Balloon aortic valvuloplasty in the current era


By Amar Krishnaswamy and Murat Tuzcu

Without aortic valve replacement, patients with severe, symptomatic aortic stenosis experience a 50% mortality rate at 1–2 years. Recent advances in transcatheter aortic valve replacement have shown efficacy and safety in patients with high or prohibitive surgical risk, bringing a new treatment to patients who were not previously considered for surgical aortic valve replacement. In large part due to rising interest in the management of patients with aortic stenosis, and the anticipated diffusion of transcatheter aortic valve replacement, balloon aortic valvuloplasty has seen a resurgence in recent years.


There are a number of situations in which balloon aortic valvuloplasty may be considered. In patients with severe aortic stenosis who are haemodynamically unstable, and for whom urgent aortic valve replacement is not feasible, balloon aortic valvuloplasty may serve as a “bridge” to valve replacement. Similarly, we have also seen significant functional improvement in patients after balloon aortic valvuloplasty so that patients initially unable to undergo aortic valve replacement have improved to a point that transcatheter or surgical aortic valve replacement could be performed safely. In patients who require urgent non-cardiac surgery, balloon aortic valvuloplasty may be considered as a temporising measure in the hope of reducing the risks of perioperative haemodynamic changes associated with anesthesia.


A number of patients with severe aortic stenosis have other comorbidities, such as chronic obstructive pulmonary disease or liver or kidney disease, that make it difficult to discern the degree to which aortic stenosis contributes to their symptoms. In such cases, balloon aortic valvuloplasty may provide a therapeutic answer; improvement of symptoms points to aortic stenosis as the driver of symptoms and may push for a more definitive valve replacement option. Finally, in patients without any option for either transcatheter or surgical aortic valve, balloon aortic valvuloplasty may be considered as a palliative measure.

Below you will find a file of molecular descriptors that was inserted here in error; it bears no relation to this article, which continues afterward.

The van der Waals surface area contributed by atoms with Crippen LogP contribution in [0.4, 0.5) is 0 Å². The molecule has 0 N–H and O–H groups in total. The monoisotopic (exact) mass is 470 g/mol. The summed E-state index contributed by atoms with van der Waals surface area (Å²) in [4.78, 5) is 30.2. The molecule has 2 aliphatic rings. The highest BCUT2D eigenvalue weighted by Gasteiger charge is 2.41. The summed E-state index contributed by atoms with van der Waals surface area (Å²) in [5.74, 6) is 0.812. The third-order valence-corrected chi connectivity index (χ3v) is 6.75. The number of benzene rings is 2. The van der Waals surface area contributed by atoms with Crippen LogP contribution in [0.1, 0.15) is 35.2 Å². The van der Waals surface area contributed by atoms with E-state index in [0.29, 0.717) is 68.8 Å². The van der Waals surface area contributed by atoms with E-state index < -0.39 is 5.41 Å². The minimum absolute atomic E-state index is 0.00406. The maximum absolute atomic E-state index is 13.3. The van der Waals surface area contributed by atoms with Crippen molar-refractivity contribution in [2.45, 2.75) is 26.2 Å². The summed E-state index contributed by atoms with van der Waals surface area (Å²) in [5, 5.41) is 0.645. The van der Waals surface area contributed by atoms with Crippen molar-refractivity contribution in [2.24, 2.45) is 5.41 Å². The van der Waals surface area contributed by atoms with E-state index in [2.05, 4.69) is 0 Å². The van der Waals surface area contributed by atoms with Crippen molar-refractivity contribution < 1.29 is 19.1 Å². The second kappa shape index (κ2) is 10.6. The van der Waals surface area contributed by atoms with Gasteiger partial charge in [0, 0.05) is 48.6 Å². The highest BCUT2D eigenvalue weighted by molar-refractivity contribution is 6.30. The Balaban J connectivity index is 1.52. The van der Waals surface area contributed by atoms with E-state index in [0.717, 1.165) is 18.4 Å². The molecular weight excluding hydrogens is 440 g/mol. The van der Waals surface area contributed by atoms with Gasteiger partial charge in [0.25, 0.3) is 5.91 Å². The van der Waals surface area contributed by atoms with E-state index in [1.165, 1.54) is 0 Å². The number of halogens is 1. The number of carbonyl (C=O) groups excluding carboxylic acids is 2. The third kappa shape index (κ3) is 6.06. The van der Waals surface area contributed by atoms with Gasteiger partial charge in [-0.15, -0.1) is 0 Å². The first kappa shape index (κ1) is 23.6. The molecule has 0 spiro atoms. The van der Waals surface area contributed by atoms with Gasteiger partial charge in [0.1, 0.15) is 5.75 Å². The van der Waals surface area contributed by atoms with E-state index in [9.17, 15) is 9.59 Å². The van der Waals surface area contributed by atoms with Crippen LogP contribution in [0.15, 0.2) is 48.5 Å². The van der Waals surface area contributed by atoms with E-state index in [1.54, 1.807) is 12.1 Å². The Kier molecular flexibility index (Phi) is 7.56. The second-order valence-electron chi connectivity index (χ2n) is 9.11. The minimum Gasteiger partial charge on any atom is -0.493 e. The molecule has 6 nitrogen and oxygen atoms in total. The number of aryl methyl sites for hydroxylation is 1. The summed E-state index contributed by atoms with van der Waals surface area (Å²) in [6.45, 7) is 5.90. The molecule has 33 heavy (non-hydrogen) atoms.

Procedural success with balloon aortic valvuloplasty is typically defined as a 50% reduction in mean aortic valve gradient and a 25% increase in aortic valve area; most patients usually experience almost 50% increase in aortic valve area. Unfortunately, as implied in the indications above, the durability of balloon aortic valvuloplasty is only temporary and restenosis generally occurs within a period of 6–12 months. Therefore, balloon aortic valvuloplasty as a stand-alone procedure is limited, and overall survival is significantly improved when valvuloplasty is used as a bridge to valve replacement.


It should be noted that balloon aortic valvuloplasty carries some risk. The 30-day mortality associated with the procedure may be up to 10%, usually due to either aortic regurgitation (as a complication of the balloon procedure) or persistent heart failure. Other complications include peripheral vascular complications (due to the size of the devices used and concomitant incidence of peripheral arterial disease), aortic dissection, stroke, need for permanent pacemaker implantation, and cardiac arrest. In patients who present a need for repeat balloon aortic valvuloplasty, the procedure can be performed with similar risks and outcome as the first procedure.


Overall, balloon aortic valvuloplasty holds an important place in the treatment of patients with severe aortic stenosis. In our experience, balloon aortic valvuloplasty is most often performed to bridge severely symptomatic patients to transcatheter or surgical aortic valve replacement, or to better understand the contribution of aortic stenosis to functional limitation in patients with multiple comorbidities. Balloon aortic valvuloplasty has tremendous potential to alleviate symptoms and provide an opportunity for functional improvement that allows definitive treatment with aortic valve replacement and improved quality and quantity of life in patients with severe aortic stenosis.


Amar Krishnaswamy and Murat Tuzcu, Cleveland Clinic, USA